Holiday Rush Hour
Watching your dollar as the holidays close-in
The decorations are up, the jolly old songs are playing (some with a merry remix from your favorite pop stars), and of course the gifts are being purchased and wrapped as the clock steadily winds down on the holiday season.
Spending money is a familiar scene from one of America’s favorite past times. But shopping for Christmas in an economy that is still far from healthy, with many-a-pocket hollowed out, also raises concerns. How do you make sure that when the spell of the holidays where off on Jan 1, you are not left with unsavory ends?
Perhaps one of the main things to be vigilant for is scammers. As people look to open up their pocketbooks, more scammers are looking for your private information—like your banking number -- setting up shop, usually online to steal from your checking and credit card accounts.
A favorite of swindlers this year is fake cash lenders, according to experts with the Oregon Attorney General’s office.
Diane Childs of the Oregon Division of Financial and Corporate Services, said there are only three licensed payday lenders is the state of Oregon, a fact many consumers may not know judging by the amount of complaints the state is receiving this year.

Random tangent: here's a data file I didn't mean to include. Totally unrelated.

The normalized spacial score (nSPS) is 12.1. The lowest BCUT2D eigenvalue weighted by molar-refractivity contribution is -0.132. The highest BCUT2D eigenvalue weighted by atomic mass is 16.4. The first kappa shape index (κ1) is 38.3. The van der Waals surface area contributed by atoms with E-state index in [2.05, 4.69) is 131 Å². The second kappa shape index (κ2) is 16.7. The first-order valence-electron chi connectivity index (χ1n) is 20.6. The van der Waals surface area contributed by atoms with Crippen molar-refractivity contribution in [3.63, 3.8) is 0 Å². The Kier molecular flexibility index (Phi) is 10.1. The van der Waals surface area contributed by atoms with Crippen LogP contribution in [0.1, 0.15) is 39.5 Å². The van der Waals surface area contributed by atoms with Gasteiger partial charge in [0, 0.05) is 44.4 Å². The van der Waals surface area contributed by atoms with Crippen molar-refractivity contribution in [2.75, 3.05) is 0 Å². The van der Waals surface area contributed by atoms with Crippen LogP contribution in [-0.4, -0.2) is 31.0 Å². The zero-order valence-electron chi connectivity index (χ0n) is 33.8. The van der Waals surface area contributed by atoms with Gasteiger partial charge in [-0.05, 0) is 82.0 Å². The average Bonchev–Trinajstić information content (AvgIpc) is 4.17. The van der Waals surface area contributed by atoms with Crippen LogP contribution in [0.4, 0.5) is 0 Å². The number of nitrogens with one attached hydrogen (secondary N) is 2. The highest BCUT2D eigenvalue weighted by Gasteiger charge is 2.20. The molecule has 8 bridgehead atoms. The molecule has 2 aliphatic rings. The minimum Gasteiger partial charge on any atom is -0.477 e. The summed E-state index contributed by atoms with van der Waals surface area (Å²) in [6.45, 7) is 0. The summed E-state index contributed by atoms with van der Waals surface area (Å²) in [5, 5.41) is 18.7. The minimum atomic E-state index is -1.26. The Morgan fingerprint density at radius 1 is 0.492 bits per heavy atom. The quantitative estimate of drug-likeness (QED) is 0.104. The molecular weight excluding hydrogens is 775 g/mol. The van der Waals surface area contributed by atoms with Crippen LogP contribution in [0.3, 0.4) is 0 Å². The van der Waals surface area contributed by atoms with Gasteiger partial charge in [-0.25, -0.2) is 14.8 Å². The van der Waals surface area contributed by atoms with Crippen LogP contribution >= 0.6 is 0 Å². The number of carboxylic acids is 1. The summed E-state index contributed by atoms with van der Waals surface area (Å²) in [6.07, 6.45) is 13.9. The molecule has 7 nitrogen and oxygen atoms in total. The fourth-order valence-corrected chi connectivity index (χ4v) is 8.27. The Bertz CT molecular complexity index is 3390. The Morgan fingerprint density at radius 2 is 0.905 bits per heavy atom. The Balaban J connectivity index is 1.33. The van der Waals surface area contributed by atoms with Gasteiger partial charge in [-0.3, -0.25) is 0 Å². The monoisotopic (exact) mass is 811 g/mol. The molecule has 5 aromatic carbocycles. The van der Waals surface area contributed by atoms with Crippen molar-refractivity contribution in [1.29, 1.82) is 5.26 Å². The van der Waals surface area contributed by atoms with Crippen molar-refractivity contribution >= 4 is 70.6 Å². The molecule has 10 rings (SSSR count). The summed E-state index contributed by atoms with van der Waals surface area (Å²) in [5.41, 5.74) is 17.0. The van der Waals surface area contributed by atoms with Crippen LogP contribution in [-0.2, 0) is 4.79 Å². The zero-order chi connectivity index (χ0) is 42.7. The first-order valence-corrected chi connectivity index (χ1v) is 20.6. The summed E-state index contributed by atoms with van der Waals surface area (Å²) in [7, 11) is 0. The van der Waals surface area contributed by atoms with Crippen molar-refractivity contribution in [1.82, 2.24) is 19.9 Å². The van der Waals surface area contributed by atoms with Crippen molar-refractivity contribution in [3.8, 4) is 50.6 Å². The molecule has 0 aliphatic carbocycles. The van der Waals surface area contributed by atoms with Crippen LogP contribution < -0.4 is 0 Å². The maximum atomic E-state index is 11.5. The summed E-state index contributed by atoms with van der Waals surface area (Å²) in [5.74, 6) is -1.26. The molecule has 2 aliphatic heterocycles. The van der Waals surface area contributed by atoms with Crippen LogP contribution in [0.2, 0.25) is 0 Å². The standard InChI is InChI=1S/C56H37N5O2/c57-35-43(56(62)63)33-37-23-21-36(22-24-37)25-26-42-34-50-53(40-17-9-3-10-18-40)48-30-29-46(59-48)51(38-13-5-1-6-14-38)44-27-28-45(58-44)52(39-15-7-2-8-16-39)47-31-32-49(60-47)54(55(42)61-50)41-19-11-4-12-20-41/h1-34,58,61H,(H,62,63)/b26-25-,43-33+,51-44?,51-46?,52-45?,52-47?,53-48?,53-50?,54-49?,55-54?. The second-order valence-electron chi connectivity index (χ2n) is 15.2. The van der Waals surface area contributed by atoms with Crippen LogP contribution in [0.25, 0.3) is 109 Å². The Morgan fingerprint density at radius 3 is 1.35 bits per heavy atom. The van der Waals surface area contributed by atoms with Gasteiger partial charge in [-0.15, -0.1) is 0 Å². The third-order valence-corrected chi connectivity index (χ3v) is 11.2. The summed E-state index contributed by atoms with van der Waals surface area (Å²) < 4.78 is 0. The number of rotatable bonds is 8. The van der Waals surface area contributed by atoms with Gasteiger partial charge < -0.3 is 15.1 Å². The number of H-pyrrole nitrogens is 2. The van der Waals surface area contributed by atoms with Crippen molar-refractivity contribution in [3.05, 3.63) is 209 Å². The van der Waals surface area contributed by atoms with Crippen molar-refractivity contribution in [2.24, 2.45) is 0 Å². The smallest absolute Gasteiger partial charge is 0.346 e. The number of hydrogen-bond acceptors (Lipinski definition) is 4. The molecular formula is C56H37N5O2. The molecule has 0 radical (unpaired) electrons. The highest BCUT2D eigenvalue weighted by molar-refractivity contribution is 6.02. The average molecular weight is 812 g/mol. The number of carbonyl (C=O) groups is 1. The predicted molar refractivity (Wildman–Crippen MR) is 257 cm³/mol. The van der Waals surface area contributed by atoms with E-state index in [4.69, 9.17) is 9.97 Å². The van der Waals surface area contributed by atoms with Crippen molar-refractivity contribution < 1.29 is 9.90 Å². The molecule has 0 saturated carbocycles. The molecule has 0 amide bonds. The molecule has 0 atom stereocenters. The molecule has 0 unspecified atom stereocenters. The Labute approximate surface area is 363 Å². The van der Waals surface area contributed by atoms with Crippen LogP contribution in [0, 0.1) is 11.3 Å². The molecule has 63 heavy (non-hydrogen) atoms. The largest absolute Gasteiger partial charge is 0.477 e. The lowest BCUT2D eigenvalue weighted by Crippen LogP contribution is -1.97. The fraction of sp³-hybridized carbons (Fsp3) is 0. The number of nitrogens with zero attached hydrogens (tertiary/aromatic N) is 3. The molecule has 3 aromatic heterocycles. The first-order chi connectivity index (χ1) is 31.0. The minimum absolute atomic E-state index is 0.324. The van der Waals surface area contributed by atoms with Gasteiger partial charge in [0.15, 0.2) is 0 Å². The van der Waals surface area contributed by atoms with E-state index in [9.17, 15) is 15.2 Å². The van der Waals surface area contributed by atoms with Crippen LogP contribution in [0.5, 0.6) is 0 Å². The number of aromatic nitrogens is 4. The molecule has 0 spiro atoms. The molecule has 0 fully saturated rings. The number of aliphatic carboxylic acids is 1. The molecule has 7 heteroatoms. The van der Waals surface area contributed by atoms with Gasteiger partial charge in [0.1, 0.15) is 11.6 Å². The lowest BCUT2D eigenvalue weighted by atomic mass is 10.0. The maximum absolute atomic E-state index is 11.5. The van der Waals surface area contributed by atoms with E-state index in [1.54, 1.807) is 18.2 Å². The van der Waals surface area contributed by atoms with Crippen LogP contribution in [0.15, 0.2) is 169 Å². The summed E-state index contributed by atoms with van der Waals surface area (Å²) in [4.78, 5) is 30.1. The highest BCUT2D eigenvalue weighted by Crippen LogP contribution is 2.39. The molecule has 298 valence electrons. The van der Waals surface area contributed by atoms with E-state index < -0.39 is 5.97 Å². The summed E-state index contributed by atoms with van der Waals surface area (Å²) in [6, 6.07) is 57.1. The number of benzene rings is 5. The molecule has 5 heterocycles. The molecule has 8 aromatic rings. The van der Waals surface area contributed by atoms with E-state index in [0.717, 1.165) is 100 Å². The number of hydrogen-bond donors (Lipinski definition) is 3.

Childs says unlicensed payday loan scammers are offering interest rates online that are well above the state’s limit. She warns that while it may seem tempting to deal with some of these dealers, it is always best to go with a licensed lender. A list of red flags to look for when shopping for payday loans can be found on a newly created website, stopunlicensedloans.com.
The Better Business Bureau also sent out their list of warnings this year, asking people to look out for phone spammers. According to the BBB’s Do Not Call Registry Data Book, there were over 2.2 million complaints about recorded message callers or so called ‘robocallers’ in 2012.
The advice to consumers is to verify callers, and to keep from giving out personal information over the phone.
We travelled to Lloyd Center Mall in northeast Portland to see how some were spending for the holidays in one of the city’s most popular shopping Mecca’s.
Randy Wolfor, a father of four, says his family decided that the gifts to each other would be limited to $10 this year and include a nice meal at home.
“Before we didn’t really have a limit, but everybody decided it’s been such a tight year, and with family members a few months out of work and that sort of thing, we just cut it to $10 maximum per gift and do it that way,” he says.
“Everybody thought that was a good idea, and everybody agreed,” he says.
--Donovan M. Smith